Don't Sell — Serve

JANUARY 2020

George Taylor, partner and account executive, writes about the importance of playing the long-game and investing in relationships in your sales practices.

"Having spent over three years working in high-end retail, I left the industry frustrated, and disappointed at the prevalence and acceptance of dishonesty."

Initially, I was encouraged to provide a good service, and to help solve customers problems through this service. But this was very surface level, and vague direction – and it was diluted by the more short-term objective of getting money in the till. I was encouraged to tailor my advice in order to ensure the customer was under the impression that what I could offer them that day, was the best option for them. Essentially, I was encouraged to act with bias.

Admittedly, I did use the sales and persuasive techniques taught to us in order to achieve this short-term objective, but it made me feel uneasy, and ultimately embarrassed.

Why?

There is no one that knows they are being ‘sold’ to (as opposed to being provided with a service) more so than the individual themselves. And whilst these individuals may feel obligated, and even pressured into making a purchase, they will leave the store inherently dissatisfied.

As David Ogilvy famously observed – the consumer is not stupid – and they will figure out that perhaps their purchase was not a good one, and they should have been directed elsewhere. This is inevitable, and will result in the customer losing confidence in the service, and not returning to the store.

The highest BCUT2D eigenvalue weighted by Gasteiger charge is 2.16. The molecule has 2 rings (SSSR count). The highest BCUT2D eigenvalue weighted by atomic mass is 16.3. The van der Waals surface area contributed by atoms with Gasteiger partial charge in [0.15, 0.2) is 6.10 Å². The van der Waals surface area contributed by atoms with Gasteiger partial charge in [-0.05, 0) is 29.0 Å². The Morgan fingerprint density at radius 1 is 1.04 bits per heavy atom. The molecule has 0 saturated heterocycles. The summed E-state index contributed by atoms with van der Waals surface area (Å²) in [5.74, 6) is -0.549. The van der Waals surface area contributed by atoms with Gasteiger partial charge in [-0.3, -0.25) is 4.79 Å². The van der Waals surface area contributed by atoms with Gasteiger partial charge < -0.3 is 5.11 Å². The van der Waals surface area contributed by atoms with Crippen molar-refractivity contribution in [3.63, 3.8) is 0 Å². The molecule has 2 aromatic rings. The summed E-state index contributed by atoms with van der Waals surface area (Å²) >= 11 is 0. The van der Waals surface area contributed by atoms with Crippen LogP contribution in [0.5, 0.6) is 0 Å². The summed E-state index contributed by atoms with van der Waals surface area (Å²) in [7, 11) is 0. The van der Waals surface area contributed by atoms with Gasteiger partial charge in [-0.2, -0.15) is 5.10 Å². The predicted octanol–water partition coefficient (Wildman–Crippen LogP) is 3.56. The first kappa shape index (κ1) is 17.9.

Also, the individuals providing the ‘salesy’ type service know themselves, as I did, that the customer may be better off with a different product. Selling, as opposed to serving, leaves both parties – seller and customer – with a feeling of dissatisfaction, and dishonesty (on behalf of the seller). This will be never a sustainable business model, in any industry.

How is this relevant in advertising?

Regardless of the industry, the principles of sales remain constant. Advertisements that misleadingly portray a product or service do more bad, than good (and by ‘good’, I mean an increase in sales). Just as in retail, the consumer will inevitably find out they have been a victim of dishonest practice – and will lose confidence in the product or service, and move on.

With honesty at the heart of sales and advertising, businesses will be rewarded in the short term, and in the long term. A business in which advertises their product or service with honesty will inevitably be rewarded with an increased brand perception against their competitors, an increase of customer loyalty, and ultimately sales.

 

In a time where dishonesty and deception are routine, in almost every industry, honesty sticks out like a sore thumb. I encourage all businesses to serve, not to sell.

by George Taylor

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